How much money should teachers save for retirement?

This is an amount which will vary depending on your unique needs (do you have a pension, how old you are, etc).  What is most important is that you begin saving.  I recommend reading the book Millionaire Teacher:  The Nine Rules of Wealth You Should Have Learned in School.  This is an affiliate link, so if you click on it I may get a small fee at no extra cost to you.  This book is a quick read.  It has helped me immensely in saving for my retirement (and avoiding excessive fees along the way).  Secondly, I recommend that you begin saving for retirement immediately.  Finally, speak with a retirement planner (they will usually visit your school, to help make things even easier for you).  Remember, the amount you save is actually less important than the amount of years that you save in your retirement account for.  Even if you can only save $50 out of each paycheck into your retirement account, just do it.  The author Andrew Hallam has a lot of great suggestions on setting up your retirement account.

Millionaire Teacher Book

What if I don’t have enough money to save?

It may seem like a large number, but remember this is about self-care and making sure that you are able to live comfortably year round.  This is also about having enough money to live comfortably when you retire.  I know it seems like retirement is a long way off, but the earlier you begin saving – the less money you will have to save each year.  If the number still seems too high to you, consider getting a part time job during the school year or even over the summer.  A great part time job for teachers, is teaching from home through an online teaching company.  I enjoy teaching English from home through VIPkids (feel free to use my referral code – MICHE0503).  If you want more information on what it’s like to work for VIPkid, or the application process click here.  Whatever you decide to do, the most important thing is that you begin saving money for the summer and your retirement.  The sooner you start saving , the easier it will be.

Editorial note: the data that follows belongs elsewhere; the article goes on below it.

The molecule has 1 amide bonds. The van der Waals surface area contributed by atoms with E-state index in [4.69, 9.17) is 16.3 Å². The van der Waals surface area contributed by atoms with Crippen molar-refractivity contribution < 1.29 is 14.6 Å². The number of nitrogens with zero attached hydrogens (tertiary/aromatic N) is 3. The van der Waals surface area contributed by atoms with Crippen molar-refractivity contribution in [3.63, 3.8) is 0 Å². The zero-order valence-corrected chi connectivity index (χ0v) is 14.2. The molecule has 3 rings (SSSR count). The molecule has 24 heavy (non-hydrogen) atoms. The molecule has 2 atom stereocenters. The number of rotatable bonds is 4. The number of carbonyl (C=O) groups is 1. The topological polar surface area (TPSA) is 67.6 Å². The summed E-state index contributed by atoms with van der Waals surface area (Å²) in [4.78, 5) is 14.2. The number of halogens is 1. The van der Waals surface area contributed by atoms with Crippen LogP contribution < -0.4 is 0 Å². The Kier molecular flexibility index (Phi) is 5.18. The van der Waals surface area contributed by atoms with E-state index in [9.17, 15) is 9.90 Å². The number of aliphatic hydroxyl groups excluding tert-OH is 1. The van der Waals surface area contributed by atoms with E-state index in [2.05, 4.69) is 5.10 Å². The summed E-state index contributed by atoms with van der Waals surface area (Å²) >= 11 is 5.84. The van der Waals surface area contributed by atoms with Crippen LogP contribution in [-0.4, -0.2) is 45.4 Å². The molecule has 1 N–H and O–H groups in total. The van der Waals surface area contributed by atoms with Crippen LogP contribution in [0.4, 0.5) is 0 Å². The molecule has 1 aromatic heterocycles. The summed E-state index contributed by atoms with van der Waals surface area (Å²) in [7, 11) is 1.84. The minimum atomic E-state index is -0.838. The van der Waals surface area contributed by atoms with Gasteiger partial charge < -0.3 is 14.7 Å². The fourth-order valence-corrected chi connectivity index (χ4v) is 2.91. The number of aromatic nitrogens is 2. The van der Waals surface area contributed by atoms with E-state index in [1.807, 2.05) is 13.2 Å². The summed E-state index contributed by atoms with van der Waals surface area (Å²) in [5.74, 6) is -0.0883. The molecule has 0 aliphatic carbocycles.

Looking for more September inspiration?  Check out these blog posts below:

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  • Reply
    Kathie Yonemura
    September 10, 2018 at 4:07 am

    This is a terrific, wise post, Michelle. You’re right, we don’t often talk about financial self-care and it is SO important!! I remember my first year of teaching with NO summer paycheck. What a shock that was! I wish someone had told me about budgeting. Luckily, our district finally moved to monthly paychecks, even in the summer. Thanks for your great advice!

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    September Teacher Talk – The Best of Teacher Entrepreneurs Marketing Cooperative